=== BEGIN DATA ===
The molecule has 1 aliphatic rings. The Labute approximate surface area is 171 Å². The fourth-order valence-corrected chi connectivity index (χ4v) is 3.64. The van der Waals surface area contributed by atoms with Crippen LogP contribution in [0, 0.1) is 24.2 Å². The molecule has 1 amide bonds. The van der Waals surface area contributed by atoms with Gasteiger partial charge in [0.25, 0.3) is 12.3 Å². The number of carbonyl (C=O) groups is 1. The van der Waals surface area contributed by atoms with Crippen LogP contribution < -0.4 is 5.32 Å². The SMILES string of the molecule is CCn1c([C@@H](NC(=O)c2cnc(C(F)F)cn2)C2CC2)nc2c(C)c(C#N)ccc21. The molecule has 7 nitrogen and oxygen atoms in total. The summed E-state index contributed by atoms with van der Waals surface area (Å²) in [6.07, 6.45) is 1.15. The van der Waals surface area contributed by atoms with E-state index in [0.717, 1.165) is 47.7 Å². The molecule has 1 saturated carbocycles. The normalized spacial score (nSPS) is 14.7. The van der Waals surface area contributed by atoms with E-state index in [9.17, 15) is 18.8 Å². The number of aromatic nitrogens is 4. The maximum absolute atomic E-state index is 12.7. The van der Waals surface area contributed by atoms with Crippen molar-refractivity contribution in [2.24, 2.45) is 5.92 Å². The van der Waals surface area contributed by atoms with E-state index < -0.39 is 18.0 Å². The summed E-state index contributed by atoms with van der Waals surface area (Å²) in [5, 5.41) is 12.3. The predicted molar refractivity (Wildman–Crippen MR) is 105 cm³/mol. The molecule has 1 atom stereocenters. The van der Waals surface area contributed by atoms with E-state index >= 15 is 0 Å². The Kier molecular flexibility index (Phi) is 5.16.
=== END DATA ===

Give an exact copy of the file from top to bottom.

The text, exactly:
The molecule has 1 aliphatic rings. The Labute approximate surface area is 171 Å². The fourth-order valence-corrected chi connectivity index (χ4v) is 3.64. The van der Waals surface area contributed by atoms with Crippen LogP contribution in [0, 0.1) is 24.2 Å². The molecule has 1 amide bonds. The van der Waals surface area contributed by atoms with Gasteiger partial charge in [0.25, 0.3) is 12.3 Å². The number of carbonyl (C=O) groups is 1. The van der Waals surface area contributed by atoms with Crippen LogP contribution < -0.4 is 5.32 Å². The SMILES string of the molecule is CCn1c([C@@H](NC(=O)c2cnc(C(F)F)cn2)C2CC2)nc2c(C)c(C#N)ccc21. The molecule has 7 nitrogen and oxygen atoms in total. The summed E-state index contributed by atoms with van der Waals surface area (Å²) in [6.07, 6.45) is 1.15. The van der Waals surface area contributed by atoms with E-state index in [0.717, 1.165) is 47.7 Å². The molecule has 1 saturated carbocycles. The normalized spacial score (nSPS) is 14.7. The van der Waals surface area contributed by atoms with E-state index in [9.17, 15) is 18.8 Å². The number of aromatic nitrogens is 4. The maximum absolute atomic E-state index is 12.7. The van der Waals surface area contributed by atoms with Crippen molar-refractivity contribution in [2.24, 2.45) is 5.92 Å². The van der Waals surface area contributed by atoms with E-state index < -0.39 is 18.0 Å². The summed E-state index contributed by atoms with van der Waals surface area (Å²) in [5, 5.41) is 12.3. The predicted molar refractivity (Wildman–Crippen MR) is 105 cm³/mol. The molecule has 1 atom stereocenters. The van der Waals surface area contributed by atoms with E-state index >= 15 is 0 Å². The Kier molecular flexibility index (Phi) is 5.16.